“Our interest in the Nerevarine used to be a matter of principle, a willingness to consider the validity of mystical insights rejected by Temple doctrine. Now, Dagoth Ur grows stronger while the Tribunal grows weaker, and the return of Saint Nerevar, even if only reborn in spirit, may be our best prospect of salvation.
“Oh, and we pulled these books from our library.” Mehra Milo pushed the three books she had been holding across to them. Saint Nerevar. Nerevar Moon-and-Star. The Real Nerevar. “We thought they may be useful to you. Do you have any other questions?”
“No,” Fen said, closing the papers inside the cover of Saint Nerevar. “Thank you for your help though. Immensely.”
“Think nothing of it,” Master Barelo said, standing. “It is our duty to the people. Now, if you will excuse me.” He bowed his head politely and left the room.
“I didn’t get a chance to thank you properly,” Mehra said, rising and smiling at Fen, her coppery eyes shimmering. “But I am eternally grateful. Azura knows what they would have done to me if I hadn’t gotten out.”
“Will you stay here?”
“Yes. I’ll help Master Barelo with the library. And I’m very glad to have been a help to you.”
“We’ll put things right,” Fen assured Mehra, and Julan let out a loud, exaggerated sigh and walked away, looking aimlessly around the library. Fen ignored him. “You don’t deserve to be in hiding for the rest of your life.”
“I should certainly think so,” Mehra told her with a smile.
“Fen?” Julan said loudly from the other side of the room. “Can we go now?”
“Thank you again,” Fen said quickly to Mehra, and she went to meet Julan. “Quiet, will you?” she hissed. “This is a temple.
“Quite a good one, too, if they’re giving you rubbish like that.” Fen seized Julan’s hand and they recalled to Balmora. Fen held tight to his hand, pulling him away from the thick of the morning crowd.
“What do you mean?”
“Well, it looks like the lost prophecies were a waste of time,” Julan told her simply. “Ouch, let go, Fen,” he added, wrenching his hand from her grasp and starting towards the Eight Plates.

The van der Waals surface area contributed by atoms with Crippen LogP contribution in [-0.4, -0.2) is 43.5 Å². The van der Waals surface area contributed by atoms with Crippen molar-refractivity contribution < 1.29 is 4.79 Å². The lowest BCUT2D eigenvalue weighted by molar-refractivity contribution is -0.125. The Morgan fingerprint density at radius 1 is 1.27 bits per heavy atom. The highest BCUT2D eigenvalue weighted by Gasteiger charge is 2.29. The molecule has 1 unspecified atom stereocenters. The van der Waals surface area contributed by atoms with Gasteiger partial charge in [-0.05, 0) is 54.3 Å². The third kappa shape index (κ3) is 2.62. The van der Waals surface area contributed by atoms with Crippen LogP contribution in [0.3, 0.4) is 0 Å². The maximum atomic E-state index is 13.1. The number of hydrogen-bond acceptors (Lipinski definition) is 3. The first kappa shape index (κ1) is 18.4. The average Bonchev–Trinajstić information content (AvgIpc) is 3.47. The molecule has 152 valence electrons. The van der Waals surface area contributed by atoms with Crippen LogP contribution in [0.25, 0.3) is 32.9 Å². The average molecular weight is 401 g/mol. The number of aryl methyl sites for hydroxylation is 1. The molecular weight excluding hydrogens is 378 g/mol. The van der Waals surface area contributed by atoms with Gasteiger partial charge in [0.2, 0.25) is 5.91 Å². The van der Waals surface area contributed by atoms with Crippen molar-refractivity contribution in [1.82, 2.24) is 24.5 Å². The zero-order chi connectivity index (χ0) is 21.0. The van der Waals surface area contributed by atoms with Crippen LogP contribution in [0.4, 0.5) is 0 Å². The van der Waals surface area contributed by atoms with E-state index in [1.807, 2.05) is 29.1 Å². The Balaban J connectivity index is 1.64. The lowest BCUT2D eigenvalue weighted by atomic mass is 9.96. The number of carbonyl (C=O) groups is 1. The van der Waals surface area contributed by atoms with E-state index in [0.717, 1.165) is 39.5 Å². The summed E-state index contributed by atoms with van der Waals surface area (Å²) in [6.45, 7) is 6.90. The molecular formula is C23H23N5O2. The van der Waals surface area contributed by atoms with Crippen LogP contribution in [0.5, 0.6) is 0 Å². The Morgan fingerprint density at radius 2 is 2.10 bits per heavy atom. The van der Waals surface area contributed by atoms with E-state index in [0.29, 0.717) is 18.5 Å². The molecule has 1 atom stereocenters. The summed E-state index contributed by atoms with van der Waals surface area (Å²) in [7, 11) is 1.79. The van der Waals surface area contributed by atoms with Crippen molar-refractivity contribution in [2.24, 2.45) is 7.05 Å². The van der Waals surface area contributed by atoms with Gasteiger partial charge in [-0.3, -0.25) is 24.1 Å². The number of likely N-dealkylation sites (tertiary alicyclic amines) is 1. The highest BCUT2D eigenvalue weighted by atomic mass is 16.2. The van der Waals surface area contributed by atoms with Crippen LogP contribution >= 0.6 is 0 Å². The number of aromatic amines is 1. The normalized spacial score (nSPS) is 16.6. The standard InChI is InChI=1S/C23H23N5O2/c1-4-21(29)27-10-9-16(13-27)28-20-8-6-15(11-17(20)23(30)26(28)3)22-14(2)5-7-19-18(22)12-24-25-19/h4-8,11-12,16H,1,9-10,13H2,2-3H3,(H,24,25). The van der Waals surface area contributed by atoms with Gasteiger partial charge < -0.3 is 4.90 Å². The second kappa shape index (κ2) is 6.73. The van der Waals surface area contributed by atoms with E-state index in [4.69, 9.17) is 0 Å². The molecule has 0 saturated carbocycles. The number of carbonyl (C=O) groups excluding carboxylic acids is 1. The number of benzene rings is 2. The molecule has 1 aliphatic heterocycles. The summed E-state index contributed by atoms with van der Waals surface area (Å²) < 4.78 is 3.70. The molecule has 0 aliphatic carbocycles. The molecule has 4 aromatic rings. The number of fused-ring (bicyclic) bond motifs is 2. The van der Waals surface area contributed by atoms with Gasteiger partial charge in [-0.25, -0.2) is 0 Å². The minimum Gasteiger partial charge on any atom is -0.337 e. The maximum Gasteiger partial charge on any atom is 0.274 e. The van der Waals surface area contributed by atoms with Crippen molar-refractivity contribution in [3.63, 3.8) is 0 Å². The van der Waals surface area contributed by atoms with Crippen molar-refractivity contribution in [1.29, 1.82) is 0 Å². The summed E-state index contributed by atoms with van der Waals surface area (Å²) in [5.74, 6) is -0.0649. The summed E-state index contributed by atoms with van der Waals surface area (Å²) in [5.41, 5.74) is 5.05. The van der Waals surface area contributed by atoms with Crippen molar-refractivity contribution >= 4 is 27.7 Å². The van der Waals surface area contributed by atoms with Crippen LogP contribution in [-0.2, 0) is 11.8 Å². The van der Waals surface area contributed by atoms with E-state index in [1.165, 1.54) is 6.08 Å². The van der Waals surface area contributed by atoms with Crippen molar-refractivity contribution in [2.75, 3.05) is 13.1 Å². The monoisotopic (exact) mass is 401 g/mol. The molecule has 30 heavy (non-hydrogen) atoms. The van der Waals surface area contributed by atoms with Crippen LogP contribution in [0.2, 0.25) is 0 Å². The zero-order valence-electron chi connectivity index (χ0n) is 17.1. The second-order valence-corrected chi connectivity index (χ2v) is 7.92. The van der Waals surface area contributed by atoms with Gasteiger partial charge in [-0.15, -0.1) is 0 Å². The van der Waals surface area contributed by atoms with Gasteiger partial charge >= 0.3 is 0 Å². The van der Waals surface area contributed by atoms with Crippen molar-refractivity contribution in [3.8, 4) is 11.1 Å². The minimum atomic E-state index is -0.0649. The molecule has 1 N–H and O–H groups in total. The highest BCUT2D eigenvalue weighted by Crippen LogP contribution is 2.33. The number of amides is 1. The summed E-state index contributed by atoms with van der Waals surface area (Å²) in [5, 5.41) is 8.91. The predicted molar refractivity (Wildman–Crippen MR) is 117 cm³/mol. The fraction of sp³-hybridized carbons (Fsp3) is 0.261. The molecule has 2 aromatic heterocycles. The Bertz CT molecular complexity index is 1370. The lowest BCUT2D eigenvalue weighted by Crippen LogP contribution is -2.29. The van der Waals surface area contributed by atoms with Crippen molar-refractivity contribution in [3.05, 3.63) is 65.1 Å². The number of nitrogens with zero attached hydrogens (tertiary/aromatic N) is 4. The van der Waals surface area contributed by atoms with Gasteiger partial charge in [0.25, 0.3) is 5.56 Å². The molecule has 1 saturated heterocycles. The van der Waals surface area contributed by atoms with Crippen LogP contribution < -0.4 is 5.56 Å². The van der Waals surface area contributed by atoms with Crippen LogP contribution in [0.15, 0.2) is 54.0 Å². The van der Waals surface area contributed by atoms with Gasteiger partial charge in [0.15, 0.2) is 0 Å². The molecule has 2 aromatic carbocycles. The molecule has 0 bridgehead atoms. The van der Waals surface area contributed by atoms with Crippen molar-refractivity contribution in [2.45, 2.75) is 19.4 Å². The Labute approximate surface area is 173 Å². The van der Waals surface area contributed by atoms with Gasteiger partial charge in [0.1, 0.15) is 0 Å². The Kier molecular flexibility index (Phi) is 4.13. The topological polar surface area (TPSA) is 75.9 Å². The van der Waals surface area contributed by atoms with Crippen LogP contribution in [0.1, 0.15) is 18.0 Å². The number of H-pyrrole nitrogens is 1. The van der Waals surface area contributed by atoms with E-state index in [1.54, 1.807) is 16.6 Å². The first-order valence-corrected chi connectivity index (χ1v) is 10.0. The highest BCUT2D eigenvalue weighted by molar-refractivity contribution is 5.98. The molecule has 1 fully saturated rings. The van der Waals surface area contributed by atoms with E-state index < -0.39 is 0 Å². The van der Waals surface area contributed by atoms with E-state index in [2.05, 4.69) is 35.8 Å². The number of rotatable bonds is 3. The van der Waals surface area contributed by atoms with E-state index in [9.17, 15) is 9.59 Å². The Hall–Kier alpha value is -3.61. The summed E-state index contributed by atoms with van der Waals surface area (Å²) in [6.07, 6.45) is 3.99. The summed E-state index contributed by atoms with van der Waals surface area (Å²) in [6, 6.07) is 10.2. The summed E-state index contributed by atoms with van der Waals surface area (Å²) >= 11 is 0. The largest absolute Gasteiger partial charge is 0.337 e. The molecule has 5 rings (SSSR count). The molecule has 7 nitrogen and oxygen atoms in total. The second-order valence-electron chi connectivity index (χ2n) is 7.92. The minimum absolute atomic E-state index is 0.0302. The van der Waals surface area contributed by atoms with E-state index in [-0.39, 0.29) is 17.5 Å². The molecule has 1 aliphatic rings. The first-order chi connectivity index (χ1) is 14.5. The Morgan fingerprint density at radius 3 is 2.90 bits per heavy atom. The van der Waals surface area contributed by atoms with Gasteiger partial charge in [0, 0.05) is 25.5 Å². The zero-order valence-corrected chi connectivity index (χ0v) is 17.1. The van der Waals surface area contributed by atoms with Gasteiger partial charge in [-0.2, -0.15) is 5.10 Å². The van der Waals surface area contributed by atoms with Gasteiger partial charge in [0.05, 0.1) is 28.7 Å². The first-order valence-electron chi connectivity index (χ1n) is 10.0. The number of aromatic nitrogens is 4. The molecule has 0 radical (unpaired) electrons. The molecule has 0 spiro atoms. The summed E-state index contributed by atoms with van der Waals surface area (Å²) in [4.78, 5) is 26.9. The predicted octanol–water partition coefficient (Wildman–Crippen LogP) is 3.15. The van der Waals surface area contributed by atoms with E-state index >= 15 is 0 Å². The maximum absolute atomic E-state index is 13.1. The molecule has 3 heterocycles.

“What’s that supposed to mean, ‘the lost prophecies were a waste of time’?”
“I was hoping I might get something useful from them, but it looks like they were lost for a reason. Just more stupid poetry that makes no sense.”
“Are you saying this because they say the Nerevarine will be an outlander?” Fen asked, stopping in the road to stare at him.
“Oh, who knows what they claim,” he said uneasily. “They’re prophecies, it’s their job to be vague about everything.”
“It seemed pretty clear to me.”
“Well, that’s why it’s stupid nonsense, isn’t it?” he said angrily. “Of course the Incarnate isn’t going to be an outlander. And you shouldn't forget what we’re doing here – you’re only pretending to be the Nerevarine to help me – we agreed that! I’m sure all this attention is very flattering for you, but just keep in mind what’s important, okay?”
“And what is that supposed to mean?” Fen said coolly.
“Look, I don’t want to talk about this anymore, all right?” He stormed past the Eight Plates and around a corner, presumably on his way to the South Wall. Fen, only slightly irritated, bypassed the Eight Plates as well and went into the Mages’ Guildhall, where she found a small office was empty. She sat down at the desk, spreading the papers and books she had been given around her. She started with the annotated copy of Kagrenac’s Tools.

Beneath Red Mountain, Dwemer miners discovered a great magical stone. By diverse methods, Lord Kagrenac, High Priest and Magecrafter of the ancient Dwemer, determined that this magical stone was the heart of the god Lorkhan, cast here in the Dawn Era as a punishment for his mischief in creating the mortal world. Determined to use its divine powers to create a new god for the exclusive benefit of the Dwemer, Kagrenac forged three great enchanted artifacts, which are called "Kagrenac's Tools." Wraithguard is an enchanted gauntlet to protect its wearer from destruction when tapping the heart's power. Sunder is a enchanted hammer to strike the heart and produce the exact volume and quality of power desired. Keening is an enchanted blade that is used to flay and focus the power that rises from the heart.